You typically have to wait a year for the latest Apple iPhone to be surpassed, yet at its most recent launch event, this took just 10 minutes.
Fresh off the back of unveiling the iPhone 8 and iPhone 8 Plus, Apple launched its flagship iPhone X – a high-end model that completely redesigns how the iPhone looks and works, leaving the iPhone 8 range looking almost second-rate.
It’s not though, and both the iPhone 8 and iPhone 8 Plus have a number of improvements that elevate it above its predecessors without the eye-watering price of the iPhone X. In this hands on, we reveal our first impressions of the larger of the two phones – the 5.5in iPhone 8 Plus.
iPhone 8 Plus review: Key specifications and release date
- Screen: 5.5in
- CPU: A11 Bionic
- Storage: 64GB and 256GB
- Camera: 12MP rear-facing camera, 7MP front-facing camera
- Price: £799 (64GB); £949 (256GB)
- Release date: 22 September
iPhone 8 Plus review: Design, key features, and first impressions
The iPhone 8 Plus comes with design improvements, a more powerful processor inspired by the human brain, wireless charging and improved cameras, all designed to tempt you into upgrading, or even switching from Android.
Its 12-megapixel rear-facing camera, for example, features a faster and larger sensor which Apple claims “delivers advanced pixel processing” and “faster autofocus in low light. The rear of the iPhone 8 is now made from reinforced glass, signaling a significant move away from the metal design of the iPhone 7 range, while giving a nod to the original iPhone from 2007. Beneath this glass panel is a wireless charging panel for the first time meaning the iPhone 8 Plus can be charged on any Qi standard charging plate.
Its 5.5in display uses so-called True Tone technology to make the screen blend in more with its surroundings, giving it a more natural appearance, and the iPhone 8 Plus – like the iPhone 8 and iPhone X – runs on Apple’s neural networks, powered by its new A11 Bionic chip. The iPhone 8 Plus has also been “custom tuned” for the augmented reality features built into iOS 11.
Before getting an iPhone 7 Plus, I never thought I liked larger screens. Having spent a year with it, I now can’t use smaller models so the iPhone 8 Plus remains a familiar-sized handset. The larger form factor, compared to the iPhone 8, and the glass back make the phone feel extremely high-end, and the screen’s size highlights the improvements that have been made to this display (namely the addition of True Tone and the Retina Display) much more than on the smaller iPhone 8. This larger display additionally helps showcase the ARKit features more effectively.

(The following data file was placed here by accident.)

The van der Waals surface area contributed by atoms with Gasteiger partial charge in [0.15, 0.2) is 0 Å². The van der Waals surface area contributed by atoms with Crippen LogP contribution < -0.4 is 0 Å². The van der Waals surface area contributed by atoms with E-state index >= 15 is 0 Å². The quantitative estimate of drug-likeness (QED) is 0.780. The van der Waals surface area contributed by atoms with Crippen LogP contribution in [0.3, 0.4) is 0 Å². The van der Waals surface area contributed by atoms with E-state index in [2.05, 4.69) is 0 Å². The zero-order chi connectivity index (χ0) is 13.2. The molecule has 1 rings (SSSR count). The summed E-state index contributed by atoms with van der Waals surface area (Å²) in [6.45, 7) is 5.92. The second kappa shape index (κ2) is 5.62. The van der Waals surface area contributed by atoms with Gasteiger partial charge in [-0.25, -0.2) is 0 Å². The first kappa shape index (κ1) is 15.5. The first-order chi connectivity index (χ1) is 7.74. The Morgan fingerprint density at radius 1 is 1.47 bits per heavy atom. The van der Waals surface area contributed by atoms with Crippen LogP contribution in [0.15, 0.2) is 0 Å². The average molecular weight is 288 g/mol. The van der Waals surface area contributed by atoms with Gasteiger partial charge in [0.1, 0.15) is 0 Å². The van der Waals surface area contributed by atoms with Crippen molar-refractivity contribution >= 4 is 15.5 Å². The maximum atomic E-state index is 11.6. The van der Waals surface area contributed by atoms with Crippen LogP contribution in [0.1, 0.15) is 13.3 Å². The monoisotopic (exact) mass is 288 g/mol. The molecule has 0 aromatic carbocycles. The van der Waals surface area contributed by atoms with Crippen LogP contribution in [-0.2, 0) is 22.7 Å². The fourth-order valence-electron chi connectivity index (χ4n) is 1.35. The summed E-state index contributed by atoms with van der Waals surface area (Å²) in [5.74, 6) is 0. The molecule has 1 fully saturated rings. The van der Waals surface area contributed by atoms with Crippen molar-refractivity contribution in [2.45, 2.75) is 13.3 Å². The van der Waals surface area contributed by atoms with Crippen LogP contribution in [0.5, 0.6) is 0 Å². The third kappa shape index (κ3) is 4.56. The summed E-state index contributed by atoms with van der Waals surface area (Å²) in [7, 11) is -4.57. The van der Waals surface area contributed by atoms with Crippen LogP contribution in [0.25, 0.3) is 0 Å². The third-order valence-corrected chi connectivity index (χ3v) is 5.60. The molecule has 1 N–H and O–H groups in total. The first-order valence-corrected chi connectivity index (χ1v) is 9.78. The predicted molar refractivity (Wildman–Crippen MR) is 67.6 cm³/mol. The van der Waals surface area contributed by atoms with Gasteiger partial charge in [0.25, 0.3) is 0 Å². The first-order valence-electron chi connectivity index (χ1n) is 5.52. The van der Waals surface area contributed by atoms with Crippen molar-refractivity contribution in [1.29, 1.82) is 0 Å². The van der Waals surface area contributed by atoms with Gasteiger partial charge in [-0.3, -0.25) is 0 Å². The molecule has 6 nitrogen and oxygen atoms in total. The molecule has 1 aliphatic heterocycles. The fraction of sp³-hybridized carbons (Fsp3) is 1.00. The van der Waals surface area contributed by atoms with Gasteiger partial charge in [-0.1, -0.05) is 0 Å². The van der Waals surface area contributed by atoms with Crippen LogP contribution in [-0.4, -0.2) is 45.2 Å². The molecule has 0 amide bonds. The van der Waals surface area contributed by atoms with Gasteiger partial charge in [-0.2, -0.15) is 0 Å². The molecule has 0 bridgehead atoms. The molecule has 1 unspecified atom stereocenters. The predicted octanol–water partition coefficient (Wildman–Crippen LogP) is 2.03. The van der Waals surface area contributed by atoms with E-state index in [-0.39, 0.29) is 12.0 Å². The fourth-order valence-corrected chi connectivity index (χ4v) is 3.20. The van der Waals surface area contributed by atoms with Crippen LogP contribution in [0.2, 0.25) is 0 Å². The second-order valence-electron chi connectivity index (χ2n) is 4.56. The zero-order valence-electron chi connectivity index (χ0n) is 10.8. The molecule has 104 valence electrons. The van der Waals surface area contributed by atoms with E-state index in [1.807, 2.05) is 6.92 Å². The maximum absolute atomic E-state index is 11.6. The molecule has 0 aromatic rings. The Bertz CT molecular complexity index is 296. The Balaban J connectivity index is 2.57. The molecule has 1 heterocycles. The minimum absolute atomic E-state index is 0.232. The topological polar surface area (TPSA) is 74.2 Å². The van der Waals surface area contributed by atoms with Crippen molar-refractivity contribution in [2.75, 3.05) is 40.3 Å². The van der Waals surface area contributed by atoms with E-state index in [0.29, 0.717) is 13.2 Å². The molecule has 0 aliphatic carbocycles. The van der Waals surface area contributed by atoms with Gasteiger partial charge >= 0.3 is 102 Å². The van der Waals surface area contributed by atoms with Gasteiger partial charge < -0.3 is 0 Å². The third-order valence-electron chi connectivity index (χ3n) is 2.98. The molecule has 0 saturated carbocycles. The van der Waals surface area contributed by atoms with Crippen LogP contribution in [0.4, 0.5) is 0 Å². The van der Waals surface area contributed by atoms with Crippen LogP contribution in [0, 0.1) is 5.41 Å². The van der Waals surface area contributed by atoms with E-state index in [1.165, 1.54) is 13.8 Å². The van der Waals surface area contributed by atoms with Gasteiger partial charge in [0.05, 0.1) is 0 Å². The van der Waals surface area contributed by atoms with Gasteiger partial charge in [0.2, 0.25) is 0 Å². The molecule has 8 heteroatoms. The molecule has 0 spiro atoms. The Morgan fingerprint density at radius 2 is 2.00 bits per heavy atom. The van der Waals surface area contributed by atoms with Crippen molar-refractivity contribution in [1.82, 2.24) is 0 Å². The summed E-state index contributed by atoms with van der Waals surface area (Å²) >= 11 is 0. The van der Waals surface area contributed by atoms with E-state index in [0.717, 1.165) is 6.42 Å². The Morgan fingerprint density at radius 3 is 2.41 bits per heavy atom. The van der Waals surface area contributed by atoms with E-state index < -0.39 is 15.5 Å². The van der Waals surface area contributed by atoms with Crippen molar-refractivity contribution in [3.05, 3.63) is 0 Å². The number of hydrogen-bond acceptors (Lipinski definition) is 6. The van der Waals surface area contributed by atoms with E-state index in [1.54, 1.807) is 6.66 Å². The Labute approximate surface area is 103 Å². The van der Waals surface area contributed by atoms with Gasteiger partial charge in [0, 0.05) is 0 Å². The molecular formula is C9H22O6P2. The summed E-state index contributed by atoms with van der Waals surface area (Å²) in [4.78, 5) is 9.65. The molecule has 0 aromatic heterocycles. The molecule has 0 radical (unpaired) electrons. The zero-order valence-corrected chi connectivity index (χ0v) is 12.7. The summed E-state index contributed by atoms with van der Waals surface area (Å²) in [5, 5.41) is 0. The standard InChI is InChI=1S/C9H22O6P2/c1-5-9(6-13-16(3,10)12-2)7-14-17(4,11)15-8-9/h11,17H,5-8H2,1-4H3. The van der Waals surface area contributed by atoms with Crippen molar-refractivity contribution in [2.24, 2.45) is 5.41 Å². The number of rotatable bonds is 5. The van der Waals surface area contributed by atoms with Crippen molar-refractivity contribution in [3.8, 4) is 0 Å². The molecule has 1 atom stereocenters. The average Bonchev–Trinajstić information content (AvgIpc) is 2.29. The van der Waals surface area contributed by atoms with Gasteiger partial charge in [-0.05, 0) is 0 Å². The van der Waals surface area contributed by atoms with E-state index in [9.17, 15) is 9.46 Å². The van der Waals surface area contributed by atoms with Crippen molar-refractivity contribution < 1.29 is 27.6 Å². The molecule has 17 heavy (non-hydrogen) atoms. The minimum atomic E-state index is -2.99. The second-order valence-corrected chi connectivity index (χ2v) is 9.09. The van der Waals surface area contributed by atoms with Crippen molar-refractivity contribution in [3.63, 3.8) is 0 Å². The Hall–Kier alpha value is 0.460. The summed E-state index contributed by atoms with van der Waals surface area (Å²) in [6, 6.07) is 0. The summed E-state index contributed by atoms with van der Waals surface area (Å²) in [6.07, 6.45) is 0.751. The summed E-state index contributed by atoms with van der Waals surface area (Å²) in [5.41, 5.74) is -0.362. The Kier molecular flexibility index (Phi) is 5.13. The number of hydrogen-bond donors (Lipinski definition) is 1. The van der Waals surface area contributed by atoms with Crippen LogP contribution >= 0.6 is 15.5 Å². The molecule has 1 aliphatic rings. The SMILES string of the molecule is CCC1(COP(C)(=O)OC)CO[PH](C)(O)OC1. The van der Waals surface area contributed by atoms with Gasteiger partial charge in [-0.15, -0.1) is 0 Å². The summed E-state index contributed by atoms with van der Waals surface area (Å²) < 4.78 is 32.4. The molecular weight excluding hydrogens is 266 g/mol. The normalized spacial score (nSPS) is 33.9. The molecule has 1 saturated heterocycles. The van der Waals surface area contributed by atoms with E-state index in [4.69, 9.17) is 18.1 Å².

Beyond the screen, the Portrait Mode introduced on the iPhone 7 Plus now comes with Portrait Lighting on the iPhone 8 Plus. You can mimic the kind of lighting effects created in professional studios, as well as stage lighting, and the results are seriously impressive.
“Portrait Lighting is based on extensive research into the art and science of portraiture and core photographic lighting principles,”: Apple explains, and it uses the dual cameras as well as an image signal processor to recognise the scene, create a so-called depth map and separate the subject from the background. Machine learning is then used to create “facial landmarks and add lighting over contours of the face” in real time.
iPhone 8 Plus review: Early verdict
Like-for-like, the iPhone 8 Plus offers enough improvements to warrant an upgrade from the iPhone 7 Plus. An upgrade is especially warranted if you have the smaller iPhone 7 or previous iPhone models.
The new glass design on the iPhone 8 range is a genuine delight, and its AR capabilities really do need to be seen to be believed. Having wireless charging is now a significant selling point for the iPhone 8 Plus, as well as the iPhone 8, and the more powerful, AI-based A11 Bionic chip feels like its worth the investment. It’s also cheaper than the Samsung Galaxy Note 8 – £799 vs the Note 8’s £869.
That said, the Samsung Galaxy Note 8 does come with expandable storage. Google’s introduction of ARCore will see more Android devices taking advantage of augmented reality, and it already features wireless charging.
If you’re looking to stick with iOS, or make the move, the iPhone 8 Plus is my favourite in terms of features and (relative) value for money from the three phones announced at Apple’s September event. It’s still an incredibly expensive piece of kit, but on the right pay-monthly package, it could prove a worthwhile treat.